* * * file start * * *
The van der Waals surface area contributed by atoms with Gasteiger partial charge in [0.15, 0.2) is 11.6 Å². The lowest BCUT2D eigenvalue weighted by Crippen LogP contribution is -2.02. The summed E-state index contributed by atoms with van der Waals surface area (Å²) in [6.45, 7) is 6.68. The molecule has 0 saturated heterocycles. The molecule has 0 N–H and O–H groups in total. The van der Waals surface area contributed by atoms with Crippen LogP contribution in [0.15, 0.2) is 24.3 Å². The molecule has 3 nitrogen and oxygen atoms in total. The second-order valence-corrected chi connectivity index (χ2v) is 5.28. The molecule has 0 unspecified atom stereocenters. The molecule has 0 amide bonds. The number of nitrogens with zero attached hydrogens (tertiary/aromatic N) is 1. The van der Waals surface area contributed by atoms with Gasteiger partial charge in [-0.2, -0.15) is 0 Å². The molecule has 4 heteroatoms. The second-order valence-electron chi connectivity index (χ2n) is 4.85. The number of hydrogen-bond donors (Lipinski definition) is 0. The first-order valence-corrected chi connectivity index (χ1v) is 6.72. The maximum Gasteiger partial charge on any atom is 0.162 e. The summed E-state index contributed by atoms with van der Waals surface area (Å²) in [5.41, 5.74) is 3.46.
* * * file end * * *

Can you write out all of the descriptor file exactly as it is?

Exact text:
The van der Waals surface area contributed by atoms with Gasteiger partial charge in [0.15, 0.2) is 11.6 Å². The lowest BCUT2D eigenvalue weighted by Crippen LogP contribution is -2.02. The summed E-state index contributed by atoms with van der Waals surface area (Å²) in [6.45, 7) is 6.68. The molecule has 0 saturated heterocycles. The molecule has 0 N–H and O–H groups in total. The van der Waals surface area contributed by atoms with Crippen LogP contribution in [0.15, 0.2) is 24.3 Å². The molecule has 3 nitrogen and oxygen atoms in total. The second-order valence-corrected chi connectivity index (χ2v) is 5.28. The molecule has 0 unspecified atom stereocenters. The molecule has 0 amide bonds. The number of nitrogens with zero attached hydrogens (tertiary/aromatic N) is 1. The van der Waals surface area contributed by atoms with Gasteiger partial charge in [-0.2, -0.15) is 0 Å². The molecule has 4 heteroatoms. The second-order valence-electron chi connectivity index (χ2n) is 4.85. The number of hydrogen-bond donors (Lipinski definition) is 0. The first-order valence-corrected chi connectivity index (χ1v) is 6.72. The maximum Gasteiger partial charge on any atom is 0.162 e. The summed E-state index contributed by atoms with van der Waals surface area (Å²) in [5.41, 5.74) is 3.46.